Paid fire crew moving to new building

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Newly appointed Aoraki Mid South Canterbury district manager Rob Hands at Ashburton Fire Station.

Staff from Fire and Emergency New Zealand are set to move into a stand alone building in downtown Ashburton.

It will end a four year hiatus which saw them housed, on a temporary basis, at the Ashburton Fire Station, after the initial amalgamation of rural and urban fire service.

Volunteers at the Ashburton Fire Station will remain at the Burnett Street station.

Newly appointed Aoraki Mid South Canterbury district manager Rob Hands said the move into the former Burtons Electrical building on Havelock Street in Ashburton was planned for early next year.

Among the nine staff to move into the office premises were group managers Mike Johns (formerly of Selwyn) and Paul Manson (formerly of Wellington HQ), community risk manager Don Geddes, volunteer support officers Murray Cairns and John Ferguson, and adviser risk reduction Gavin Lack.

Two other group managers and staff would be based in Timaru.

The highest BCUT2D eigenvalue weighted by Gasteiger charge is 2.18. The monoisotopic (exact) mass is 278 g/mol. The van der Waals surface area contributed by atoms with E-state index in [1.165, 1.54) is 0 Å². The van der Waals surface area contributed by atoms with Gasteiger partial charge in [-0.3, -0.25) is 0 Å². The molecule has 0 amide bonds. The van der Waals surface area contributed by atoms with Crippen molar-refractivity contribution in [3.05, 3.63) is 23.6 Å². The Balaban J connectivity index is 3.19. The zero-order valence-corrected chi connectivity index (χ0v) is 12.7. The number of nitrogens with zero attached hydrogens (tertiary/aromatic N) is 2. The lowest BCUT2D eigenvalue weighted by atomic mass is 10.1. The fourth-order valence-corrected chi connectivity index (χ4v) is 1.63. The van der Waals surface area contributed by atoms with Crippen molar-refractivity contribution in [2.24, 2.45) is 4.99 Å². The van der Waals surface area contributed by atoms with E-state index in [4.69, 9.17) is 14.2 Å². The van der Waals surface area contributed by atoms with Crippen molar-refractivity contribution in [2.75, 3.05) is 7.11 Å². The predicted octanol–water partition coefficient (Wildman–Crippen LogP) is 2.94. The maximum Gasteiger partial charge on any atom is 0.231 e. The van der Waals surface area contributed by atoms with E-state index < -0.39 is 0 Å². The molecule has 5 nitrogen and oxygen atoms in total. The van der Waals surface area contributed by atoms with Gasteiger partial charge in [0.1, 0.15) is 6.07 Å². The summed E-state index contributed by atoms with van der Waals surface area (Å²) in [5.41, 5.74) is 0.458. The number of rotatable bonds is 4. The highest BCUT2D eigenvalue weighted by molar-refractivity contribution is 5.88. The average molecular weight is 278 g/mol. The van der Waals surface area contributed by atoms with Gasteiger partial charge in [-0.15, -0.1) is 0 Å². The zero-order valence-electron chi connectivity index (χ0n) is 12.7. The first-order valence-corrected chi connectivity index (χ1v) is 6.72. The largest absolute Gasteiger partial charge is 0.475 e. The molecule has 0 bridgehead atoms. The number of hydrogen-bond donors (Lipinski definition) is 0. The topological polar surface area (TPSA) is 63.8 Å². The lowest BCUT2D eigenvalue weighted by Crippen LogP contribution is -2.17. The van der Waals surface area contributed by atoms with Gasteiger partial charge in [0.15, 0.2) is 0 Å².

The district Aoraki Mid South Canterbury district spanned from the Rakaia to Waitaki rivers and inland to Mt Cook.

The move will essentially create an informal emergency management precinct with the Ashburton Police station, and once completed, the Civil Defence Emergency Management bunker (located within the Ashburton District Council’s new civic centre), all within close range of each other.

The move has been three and a half years in the planning, Mr Hands said.

It was designed to improve services to he community, support volunteers within the organisation and increase community engagement with risk education.

It was intelligence led and would lead to stronger community engagement and help with the training – and retaining – of volunteer workforces.

It was also part of a plan to build a unified national emergency management organisation to meet the changing risks communities faced in both the built and natural environments.

Fire and Emergency New Zealand recently announced the creation of 17 new districts to replace the existing 24 urban areas and 18 rural fire districts across the country.

Under the new structure, all brigades and stations sit together under their respective district managers.

There were 35 brigades in the Aoraki district, with 700 volunteers and 37 career staff, Mr Hands said.